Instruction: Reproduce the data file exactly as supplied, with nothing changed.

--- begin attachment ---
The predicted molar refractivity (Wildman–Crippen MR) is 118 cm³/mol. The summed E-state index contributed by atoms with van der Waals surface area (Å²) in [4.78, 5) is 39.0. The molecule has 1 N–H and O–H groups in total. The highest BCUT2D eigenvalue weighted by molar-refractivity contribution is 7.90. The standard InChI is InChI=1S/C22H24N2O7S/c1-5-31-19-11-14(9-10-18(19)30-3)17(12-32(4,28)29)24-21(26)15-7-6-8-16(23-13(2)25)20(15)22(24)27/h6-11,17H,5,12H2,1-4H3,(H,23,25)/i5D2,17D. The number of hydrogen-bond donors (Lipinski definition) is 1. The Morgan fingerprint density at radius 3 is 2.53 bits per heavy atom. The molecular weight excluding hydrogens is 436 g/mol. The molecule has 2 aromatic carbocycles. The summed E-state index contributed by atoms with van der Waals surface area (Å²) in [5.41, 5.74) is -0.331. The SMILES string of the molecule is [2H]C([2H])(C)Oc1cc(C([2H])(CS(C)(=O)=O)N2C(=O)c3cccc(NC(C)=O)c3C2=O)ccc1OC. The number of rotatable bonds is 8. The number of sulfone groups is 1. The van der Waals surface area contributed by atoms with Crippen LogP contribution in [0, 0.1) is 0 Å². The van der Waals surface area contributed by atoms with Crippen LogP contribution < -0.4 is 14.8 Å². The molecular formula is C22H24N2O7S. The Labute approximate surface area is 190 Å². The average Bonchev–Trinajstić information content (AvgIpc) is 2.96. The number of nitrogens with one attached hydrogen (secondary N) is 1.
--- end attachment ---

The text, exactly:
The predicted molar refractivity (Wildman–Crippen MR) is 118 cm³/mol. The summed E-state index contributed by atoms with van der Waals surface area (Å²) in [4.78, 5) is 39.0. The molecule has 1 N–H and O–H groups in total. The highest BCUT2D eigenvalue weighted by molar-refractivity contribution is 7.90. The standard InChI is InChI=1S/C22H24N2O7S/c1-5-31-19-11-14(9-10-18(19)30-3)17(12-32(4,28)29)24-21(26)15-7-6-8-16(23-13(2)25)20(15)22(24)27/h6-11,17H,5,12H2,1-4H3,(H,23,25)/i5D2,17D. The number of hydrogen-bond donors (Lipinski definition) is 1. The Morgan fingerprint density at radius 3 is 2.53 bits per heavy atom. The molecular weight excluding hydrogens is 436 g/mol. The molecule has 2 aromatic carbocycles. The summed E-state index contributed by atoms with van der Waals surface area (Å²) in [5.41, 5.74) is -0.331. The SMILES string of the molecule is [2H]C([2H])(C)Oc1cc(C([2H])(CS(C)(=O)=O)N2C(=O)c3cccc(NC(C)=O)c3C2=O)ccc1OC. The number of rotatable bonds is 8. The number of sulfone groups is 1. The van der Waals surface area contributed by atoms with Crippen LogP contribution in [0, 0.1) is 0 Å². The van der Waals surface area contributed by atoms with Crippen LogP contribution < -0.4 is 14.8 Å². The molecular formula is C22H24N2O7S. The Labute approximate surface area is 190 Å². The average Bonchev–Trinajstić information content (AvgIpc) is 2.96. The number of nitrogens with one attached hydrogen (secondary N) is 1.